As a responsible pet owner, you know how important quality nutrition and regular veterinary care are to the health of your pet. But did you know that dental health plays an important role in helping to ensure a long and healthy life?

Dogs and cats get plaque on their teeth just like humans do. This is formed by bacteria multiplying on the surface of the teeth. Toxins produced by the bacteria will irritate the gums, causing an infection.

When the plaque hardens it forms tartar. This progresses until the gums pull away from the teeth and leaves pockets that harbor more bacteria and infection. This can cause painful dental abscesses and malodorous breath. If left untreated, the bacteria can enter the bloodstream.

This is where it becomes dangerous! Once the bacteria and infection enters the bloodstream, they can travel to major organs and begin infections in the heart, lungs, kidneys, liver, and the nervous system.

To prevent this from happening, check your pet’s gums once a month; a good time to do this is when you give once-a-month heartworm preventative.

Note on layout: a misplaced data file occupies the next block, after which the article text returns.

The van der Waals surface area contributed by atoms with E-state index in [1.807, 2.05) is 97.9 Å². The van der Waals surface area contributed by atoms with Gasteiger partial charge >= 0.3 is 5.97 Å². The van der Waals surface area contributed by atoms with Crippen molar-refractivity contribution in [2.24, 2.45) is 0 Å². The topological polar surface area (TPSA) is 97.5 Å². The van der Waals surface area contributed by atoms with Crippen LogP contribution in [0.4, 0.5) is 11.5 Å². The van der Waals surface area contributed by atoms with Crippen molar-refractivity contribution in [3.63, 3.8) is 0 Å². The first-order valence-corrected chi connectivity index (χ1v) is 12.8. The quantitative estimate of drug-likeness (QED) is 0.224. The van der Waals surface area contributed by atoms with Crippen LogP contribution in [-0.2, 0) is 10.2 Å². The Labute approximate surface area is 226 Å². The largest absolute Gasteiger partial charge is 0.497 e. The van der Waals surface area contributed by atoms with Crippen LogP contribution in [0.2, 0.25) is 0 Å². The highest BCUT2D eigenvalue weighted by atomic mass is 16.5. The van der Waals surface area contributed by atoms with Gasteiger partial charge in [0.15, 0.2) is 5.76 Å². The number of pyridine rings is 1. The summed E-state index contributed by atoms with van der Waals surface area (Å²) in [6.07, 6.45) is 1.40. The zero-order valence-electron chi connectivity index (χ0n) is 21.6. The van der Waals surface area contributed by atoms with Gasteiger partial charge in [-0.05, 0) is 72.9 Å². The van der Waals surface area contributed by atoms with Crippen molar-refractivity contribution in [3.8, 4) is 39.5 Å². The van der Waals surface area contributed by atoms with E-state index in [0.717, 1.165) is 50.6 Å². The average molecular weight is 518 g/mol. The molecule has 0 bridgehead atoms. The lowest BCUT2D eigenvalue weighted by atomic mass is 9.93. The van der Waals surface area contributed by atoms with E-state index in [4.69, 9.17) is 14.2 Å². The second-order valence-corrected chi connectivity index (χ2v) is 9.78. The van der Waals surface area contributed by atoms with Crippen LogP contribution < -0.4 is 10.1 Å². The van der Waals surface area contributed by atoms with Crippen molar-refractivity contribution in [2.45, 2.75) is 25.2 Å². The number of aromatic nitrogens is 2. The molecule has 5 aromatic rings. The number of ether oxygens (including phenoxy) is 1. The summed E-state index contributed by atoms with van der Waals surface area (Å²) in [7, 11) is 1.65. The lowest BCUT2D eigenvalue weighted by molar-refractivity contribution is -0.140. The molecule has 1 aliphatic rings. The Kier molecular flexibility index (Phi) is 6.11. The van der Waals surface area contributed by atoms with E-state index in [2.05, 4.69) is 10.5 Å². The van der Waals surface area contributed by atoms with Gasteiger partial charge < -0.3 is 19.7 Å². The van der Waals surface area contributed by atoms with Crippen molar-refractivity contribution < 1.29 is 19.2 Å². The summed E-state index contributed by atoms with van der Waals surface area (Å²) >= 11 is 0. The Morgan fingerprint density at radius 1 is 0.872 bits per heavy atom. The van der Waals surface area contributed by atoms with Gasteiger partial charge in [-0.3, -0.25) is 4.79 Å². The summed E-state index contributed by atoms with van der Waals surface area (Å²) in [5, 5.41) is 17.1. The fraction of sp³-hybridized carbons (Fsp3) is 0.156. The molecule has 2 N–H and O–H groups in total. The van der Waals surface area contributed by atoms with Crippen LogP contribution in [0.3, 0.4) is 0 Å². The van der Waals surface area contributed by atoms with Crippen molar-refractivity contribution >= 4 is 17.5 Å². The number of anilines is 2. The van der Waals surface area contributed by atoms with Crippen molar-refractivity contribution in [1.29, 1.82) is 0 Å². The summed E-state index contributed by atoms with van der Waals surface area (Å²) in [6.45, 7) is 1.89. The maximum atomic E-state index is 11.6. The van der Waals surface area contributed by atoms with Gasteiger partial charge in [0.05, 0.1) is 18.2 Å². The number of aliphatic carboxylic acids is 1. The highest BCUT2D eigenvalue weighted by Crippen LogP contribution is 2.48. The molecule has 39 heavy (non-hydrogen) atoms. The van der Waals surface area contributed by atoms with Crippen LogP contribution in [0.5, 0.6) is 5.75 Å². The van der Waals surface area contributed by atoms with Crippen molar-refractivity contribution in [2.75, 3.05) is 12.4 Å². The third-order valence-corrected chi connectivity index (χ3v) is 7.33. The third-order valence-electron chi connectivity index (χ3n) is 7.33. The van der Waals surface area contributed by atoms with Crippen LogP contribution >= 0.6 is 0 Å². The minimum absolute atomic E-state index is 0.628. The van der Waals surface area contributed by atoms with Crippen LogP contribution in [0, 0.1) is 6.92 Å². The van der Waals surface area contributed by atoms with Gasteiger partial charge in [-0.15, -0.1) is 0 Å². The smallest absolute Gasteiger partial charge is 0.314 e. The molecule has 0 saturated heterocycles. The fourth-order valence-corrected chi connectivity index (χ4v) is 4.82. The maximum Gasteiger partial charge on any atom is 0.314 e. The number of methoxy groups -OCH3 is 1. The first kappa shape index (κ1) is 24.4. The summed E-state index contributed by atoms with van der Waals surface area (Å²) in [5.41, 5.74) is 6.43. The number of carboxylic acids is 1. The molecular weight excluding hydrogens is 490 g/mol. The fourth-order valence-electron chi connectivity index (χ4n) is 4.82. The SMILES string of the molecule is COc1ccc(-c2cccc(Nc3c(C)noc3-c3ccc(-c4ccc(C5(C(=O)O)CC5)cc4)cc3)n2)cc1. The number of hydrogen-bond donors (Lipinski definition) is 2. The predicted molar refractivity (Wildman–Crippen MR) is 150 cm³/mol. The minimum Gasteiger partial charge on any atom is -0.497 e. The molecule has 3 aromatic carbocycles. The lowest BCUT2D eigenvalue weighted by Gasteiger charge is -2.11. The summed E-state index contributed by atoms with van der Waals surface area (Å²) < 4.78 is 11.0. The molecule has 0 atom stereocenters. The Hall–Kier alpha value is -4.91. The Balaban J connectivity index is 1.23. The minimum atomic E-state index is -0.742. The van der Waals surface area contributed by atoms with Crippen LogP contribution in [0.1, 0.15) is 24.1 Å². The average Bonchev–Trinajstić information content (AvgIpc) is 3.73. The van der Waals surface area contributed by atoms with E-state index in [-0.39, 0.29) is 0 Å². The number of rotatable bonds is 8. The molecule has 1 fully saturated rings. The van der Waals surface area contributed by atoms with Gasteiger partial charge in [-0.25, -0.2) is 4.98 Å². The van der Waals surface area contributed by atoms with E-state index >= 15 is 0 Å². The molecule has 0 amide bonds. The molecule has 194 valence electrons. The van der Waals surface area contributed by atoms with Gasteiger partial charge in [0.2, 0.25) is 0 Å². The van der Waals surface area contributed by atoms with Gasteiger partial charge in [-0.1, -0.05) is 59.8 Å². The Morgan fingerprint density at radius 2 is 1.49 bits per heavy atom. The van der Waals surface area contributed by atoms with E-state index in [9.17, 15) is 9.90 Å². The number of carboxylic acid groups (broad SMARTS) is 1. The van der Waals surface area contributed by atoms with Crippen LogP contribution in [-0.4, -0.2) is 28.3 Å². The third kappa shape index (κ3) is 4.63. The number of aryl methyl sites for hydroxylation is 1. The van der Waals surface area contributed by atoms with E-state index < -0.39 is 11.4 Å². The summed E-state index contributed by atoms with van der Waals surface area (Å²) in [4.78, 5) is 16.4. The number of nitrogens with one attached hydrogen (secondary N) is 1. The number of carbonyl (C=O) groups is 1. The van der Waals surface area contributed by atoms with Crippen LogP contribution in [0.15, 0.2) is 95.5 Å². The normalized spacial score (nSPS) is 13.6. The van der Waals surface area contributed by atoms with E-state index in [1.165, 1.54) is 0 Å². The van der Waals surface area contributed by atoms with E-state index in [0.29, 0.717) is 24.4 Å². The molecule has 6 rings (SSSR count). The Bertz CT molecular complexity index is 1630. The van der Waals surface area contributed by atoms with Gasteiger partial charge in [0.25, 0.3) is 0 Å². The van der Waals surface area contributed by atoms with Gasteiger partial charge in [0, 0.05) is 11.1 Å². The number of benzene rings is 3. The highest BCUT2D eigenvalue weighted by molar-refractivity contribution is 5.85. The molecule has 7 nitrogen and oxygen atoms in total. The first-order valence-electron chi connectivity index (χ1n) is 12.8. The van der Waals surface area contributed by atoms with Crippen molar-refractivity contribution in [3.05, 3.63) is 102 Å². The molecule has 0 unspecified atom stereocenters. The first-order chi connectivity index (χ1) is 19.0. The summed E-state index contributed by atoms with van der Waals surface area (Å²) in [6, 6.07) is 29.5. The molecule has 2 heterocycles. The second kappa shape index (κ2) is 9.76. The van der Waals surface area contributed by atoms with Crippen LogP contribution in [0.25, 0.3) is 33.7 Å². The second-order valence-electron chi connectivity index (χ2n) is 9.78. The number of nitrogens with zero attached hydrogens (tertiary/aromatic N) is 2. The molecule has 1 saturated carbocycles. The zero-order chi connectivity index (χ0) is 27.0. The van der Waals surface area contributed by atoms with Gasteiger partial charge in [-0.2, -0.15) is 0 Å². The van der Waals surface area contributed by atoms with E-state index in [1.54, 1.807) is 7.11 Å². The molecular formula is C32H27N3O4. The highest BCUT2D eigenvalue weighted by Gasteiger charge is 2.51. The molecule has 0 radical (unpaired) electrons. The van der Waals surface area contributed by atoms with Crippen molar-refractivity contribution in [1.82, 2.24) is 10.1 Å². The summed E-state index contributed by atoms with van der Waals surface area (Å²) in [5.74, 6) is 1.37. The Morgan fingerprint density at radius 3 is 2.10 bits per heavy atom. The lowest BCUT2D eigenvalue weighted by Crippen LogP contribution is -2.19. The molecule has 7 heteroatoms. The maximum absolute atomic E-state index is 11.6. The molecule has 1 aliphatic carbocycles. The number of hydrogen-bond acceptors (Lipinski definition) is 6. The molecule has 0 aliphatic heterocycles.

Additionally, and most importantly, your pet’s oral health should be assessed at least once a year by your veterinarian; older pets should have their teeth cleaned annually after the age of 5 to 7 years; some individuals may need to begin regular cleanings even sooner.

However, if you notice any bad breath, yellow or brown tooth deposits, red gums, or drooling, you should talk to you veterinarian immediately.

Dental care should not stop after your dog or cat has her teeth professionally cleaned by your veterinarian. Home care is VITAL to prevent gum disease from starting or progressing.

There are several products you can use at home to help keep your pet’s mouth healthy. Specially formulated chews such as Greenies and Hexa-Chews along with a special dental diet will promote healthy chewing and oral cleansing.

Ask our professional veterinary team which products would be best for you and your pet. Leave a comment or email